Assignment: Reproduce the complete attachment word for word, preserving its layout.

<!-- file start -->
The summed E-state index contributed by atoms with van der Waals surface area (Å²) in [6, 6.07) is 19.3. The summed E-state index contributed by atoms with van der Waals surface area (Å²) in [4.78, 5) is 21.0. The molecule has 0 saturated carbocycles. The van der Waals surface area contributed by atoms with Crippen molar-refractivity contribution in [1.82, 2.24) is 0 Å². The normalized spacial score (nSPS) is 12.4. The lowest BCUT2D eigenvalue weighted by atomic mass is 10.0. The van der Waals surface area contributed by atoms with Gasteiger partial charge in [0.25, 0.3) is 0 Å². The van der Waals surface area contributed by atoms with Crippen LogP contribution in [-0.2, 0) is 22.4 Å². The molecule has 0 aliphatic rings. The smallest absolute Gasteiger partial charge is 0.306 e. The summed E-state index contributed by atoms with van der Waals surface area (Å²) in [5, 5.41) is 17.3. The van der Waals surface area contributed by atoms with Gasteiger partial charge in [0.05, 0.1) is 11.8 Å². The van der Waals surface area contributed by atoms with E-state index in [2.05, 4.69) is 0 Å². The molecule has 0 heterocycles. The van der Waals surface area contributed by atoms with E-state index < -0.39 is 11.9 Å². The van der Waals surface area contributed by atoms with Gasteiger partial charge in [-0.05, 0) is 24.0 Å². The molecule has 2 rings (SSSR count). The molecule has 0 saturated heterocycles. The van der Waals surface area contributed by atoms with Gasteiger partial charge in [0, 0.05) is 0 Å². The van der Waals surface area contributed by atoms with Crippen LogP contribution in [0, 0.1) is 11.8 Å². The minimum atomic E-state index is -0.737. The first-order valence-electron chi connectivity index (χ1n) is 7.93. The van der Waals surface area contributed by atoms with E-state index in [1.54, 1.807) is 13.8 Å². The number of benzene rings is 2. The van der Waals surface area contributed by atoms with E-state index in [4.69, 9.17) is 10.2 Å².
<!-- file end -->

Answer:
The summed E-state index contributed by atoms with van der Waals surface area (Å²) in [6, 6.07) is 19.3. The summed E-state index contributed by atoms with van der Waals surface area (Å²) in [4.78, 5) is 21.0. The molecule has 0 saturated carbocycles. The van der Waals surface area contributed by atoms with Crippen molar-refractivity contribution in [1.82, 2.24) is 0 Å². The normalized spacial score (nSPS) is 12.4. The lowest BCUT2D eigenvalue weighted by atomic mass is 10.0. The van der Waals surface area contributed by atoms with Gasteiger partial charge in [0.25, 0.3) is 0 Å². The van der Waals surface area contributed by atoms with Crippen LogP contribution in [-0.2, 0) is 22.4 Å². The molecule has 0 aliphatic rings. The smallest absolute Gasteiger partial charge is 0.306 e. The summed E-state index contributed by atoms with van der Waals surface area (Å²) in [5, 5.41) is 17.3. The van der Waals surface area contributed by atoms with Gasteiger partial charge in [0.05, 0.1) is 11.8 Å². The van der Waals surface area contributed by atoms with E-state index in [2.05, 4.69) is 0 Å². The molecule has 0 heterocycles. The van der Waals surface area contributed by atoms with E-state index < -0.39 is 11.9 Å². The van der Waals surface area contributed by atoms with Gasteiger partial charge in [-0.05, 0) is 24.0 Å². The molecule has 2 rings (SSSR count). The molecule has 0 saturated heterocycles. The van der Waals surface area contributed by atoms with Gasteiger partial charge in [0, 0.05) is 0 Å². The van der Waals surface area contributed by atoms with Crippen LogP contribution in [0, 0.1) is 11.8 Å². The minimum atomic E-state index is -0.737. The first-order valence-electron chi connectivity index (χ1n) is 7.93. The van der Waals surface area contributed by atoms with E-state index in [1.54, 1.807) is 13.8 Å². The number of benzene rings is 2. The van der Waals surface area contributed by atoms with E-state index in [4.69, 9.17) is 10.2 Å².